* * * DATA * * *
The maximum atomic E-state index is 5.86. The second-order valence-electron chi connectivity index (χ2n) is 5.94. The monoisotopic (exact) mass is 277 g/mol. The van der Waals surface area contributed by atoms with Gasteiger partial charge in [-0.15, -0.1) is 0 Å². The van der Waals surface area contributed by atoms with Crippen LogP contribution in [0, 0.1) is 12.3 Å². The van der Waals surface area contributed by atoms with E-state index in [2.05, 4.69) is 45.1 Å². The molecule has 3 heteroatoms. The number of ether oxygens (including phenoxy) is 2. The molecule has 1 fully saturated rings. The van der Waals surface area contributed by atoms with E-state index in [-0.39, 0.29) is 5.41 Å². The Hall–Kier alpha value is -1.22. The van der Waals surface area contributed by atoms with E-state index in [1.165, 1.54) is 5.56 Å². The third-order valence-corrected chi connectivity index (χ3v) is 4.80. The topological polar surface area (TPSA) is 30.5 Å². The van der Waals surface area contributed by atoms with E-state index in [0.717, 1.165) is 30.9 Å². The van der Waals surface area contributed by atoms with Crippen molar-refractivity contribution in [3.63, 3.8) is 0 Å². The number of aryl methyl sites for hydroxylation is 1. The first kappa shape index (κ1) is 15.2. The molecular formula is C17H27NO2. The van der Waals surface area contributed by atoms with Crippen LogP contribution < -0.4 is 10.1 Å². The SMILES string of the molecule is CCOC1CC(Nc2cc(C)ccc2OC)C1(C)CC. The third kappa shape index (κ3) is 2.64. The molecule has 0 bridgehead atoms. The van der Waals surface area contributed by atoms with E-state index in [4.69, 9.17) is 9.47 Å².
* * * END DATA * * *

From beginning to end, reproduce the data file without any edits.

The maximum atomic E-state index is 5.86. The second-order valence-electron chi connectivity index (χ2n) is 5.94. The monoisotopic (exact) mass is 277 g/mol. The van der Waals surface area contributed by atoms with Gasteiger partial charge in [-0.15, -0.1) is 0 Å². The van der Waals surface area contributed by atoms with Crippen LogP contribution in [0, 0.1) is 12.3 Å². The van der Waals surface area contributed by atoms with E-state index in [2.05, 4.69) is 45.1 Å². The molecule has 3 heteroatoms. The number of ether oxygens (including phenoxy) is 2. The molecule has 1 fully saturated rings. The van der Waals surface area contributed by atoms with E-state index in [-0.39, 0.29) is 5.41 Å². The Hall–Kier alpha value is -1.22. The van der Waals surface area contributed by atoms with E-state index in [1.165, 1.54) is 5.56 Å². The third-order valence-corrected chi connectivity index (χ3v) is 4.80. The topological polar surface area (TPSA) is 30.5 Å². The van der Waals surface area contributed by atoms with E-state index in [0.717, 1.165) is 30.9 Å². The van der Waals surface area contributed by atoms with Crippen molar-refractivity contribution in [3.63, 3.8) is 0 Å². The number of aryl methyl sites for hydroxylation is 1. The first kappa shape index (κ1) is 15.2. The molecular formula is C17H27NO2. The van der Waals surface area contributed by atoms with Crippen LogP contribution < -0.4 is 10.1 Å². The SMILES string of the molecule is CCOC1CC(Nc2cc(C)ccc2OC)C1(C)CC. The third kappa shape index (κ3) is 2.64. The molecule has 0 bridgehead atoms. The van der Waals surface area contributed by atoms with E-state index in [4.69, 9.17) is 9.47 Å².